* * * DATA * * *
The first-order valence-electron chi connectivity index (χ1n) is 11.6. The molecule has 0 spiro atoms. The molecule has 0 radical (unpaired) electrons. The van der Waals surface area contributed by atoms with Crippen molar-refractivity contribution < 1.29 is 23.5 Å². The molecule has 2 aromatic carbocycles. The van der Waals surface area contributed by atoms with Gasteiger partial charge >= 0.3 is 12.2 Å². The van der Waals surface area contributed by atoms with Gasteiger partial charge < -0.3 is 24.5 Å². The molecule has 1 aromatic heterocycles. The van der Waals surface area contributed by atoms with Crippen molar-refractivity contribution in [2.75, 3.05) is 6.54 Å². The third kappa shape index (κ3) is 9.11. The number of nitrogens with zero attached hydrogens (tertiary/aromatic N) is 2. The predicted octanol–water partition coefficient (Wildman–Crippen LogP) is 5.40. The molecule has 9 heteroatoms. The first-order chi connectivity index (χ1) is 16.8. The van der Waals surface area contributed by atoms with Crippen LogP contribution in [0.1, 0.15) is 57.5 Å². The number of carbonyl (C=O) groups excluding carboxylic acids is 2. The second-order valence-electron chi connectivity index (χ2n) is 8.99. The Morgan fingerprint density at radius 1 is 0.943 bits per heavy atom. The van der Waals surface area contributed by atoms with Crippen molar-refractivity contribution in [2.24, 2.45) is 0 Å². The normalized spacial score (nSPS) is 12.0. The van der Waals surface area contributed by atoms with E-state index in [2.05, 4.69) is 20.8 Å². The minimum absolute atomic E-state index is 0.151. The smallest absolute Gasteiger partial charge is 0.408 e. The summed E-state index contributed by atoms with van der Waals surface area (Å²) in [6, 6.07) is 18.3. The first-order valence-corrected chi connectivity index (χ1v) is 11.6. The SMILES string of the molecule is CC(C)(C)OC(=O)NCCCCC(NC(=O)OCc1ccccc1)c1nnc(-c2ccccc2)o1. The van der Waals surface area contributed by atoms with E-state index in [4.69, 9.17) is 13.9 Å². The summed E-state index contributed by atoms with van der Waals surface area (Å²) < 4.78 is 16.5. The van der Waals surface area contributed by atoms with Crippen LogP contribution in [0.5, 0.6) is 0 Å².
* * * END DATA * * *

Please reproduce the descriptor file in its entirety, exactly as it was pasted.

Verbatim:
The first-order valence-electron chi connectivity index (χ1n) is 11.6. The molecule has 0 spiro atoms. The molecule has 0 radical (unpaired) electrons. The van der Waals surface area contributed by atoms with Crippen molar-refractivity contribution < 1.29 is 23.5 Å². The molecule has 2 aromatic carbocycles. The van der Waals surface area contributed by atoms with Gasteiger partial charge >= 0.3 is 12.2 Å². The van der Waals surface area contributed by atoms with Gasteiger partial charge < -0.3 is 24.5 Å². The molecule has 1 aromatic heterocycles. The van der Waals surface area contributed by atoms with Crippen molar-refractivity contribution in [2.75, 3.05) is 6.54 Å². The third kappa shape index (κ3) is 9.11. The number of nitrogens with zero attached hydrogens (tertiary/aromatic N) is 2. The predicted octanol–water partition coefficient (Wildman–Crippen LogP) is 5.40. The molecule has 9 heteroatoms. The first-order chi connectivity index (χ1) is 16.8. The van der Waals surface area contributed by atoms with Crippen LogP contribution in [0.1, 0.15) is 57.5 Å². The number of carbonyl (C=O) groups excluding carboxylic acids is 2. The second-order valence-electron chi connectivity index (χ2n) is 8.99. The Morgan fingerprint density at radius 1 is 0.943 bits per heavy atom. The van der Waals surface area contributed by atoms with Crippen molar-refractivity contribution in [2.24, 2.45) is 0 Å². The normalized spacial score (nSPS) is 12.0. The van der Waals surface area contributed by atoms with E-state index in [2.05, 4.69) is 20.8 Å². The minimum absolute atomic E-state index is 0.151. The smallest absolute Gasteiger partial charge is 0.408 e. The summed E-state index contributed by atoms with van der Waals surface area (Å²) in [6, 6.07) is 18.3. The first-order valence-corrected chi connectivity index (χ1v) is 11.6. The SMILES string of the molecule is CC(C)(C)OC(=O)NCCCCC(NC(=O)OCc1ccccc1)c1nnc(-c2ccccc2)o1. The van der Waals surface area contributed by atoms with E-state index in [4.69, 9.17) is 13.9 Å². The summed E-state index contributed by atoms with van der Waals surface area (Å²) < 4.78 is 16.5. The van der Waals surface area contributed by atoms with Crippen LogP contribution in [0.5, 0.6) is 0 Å².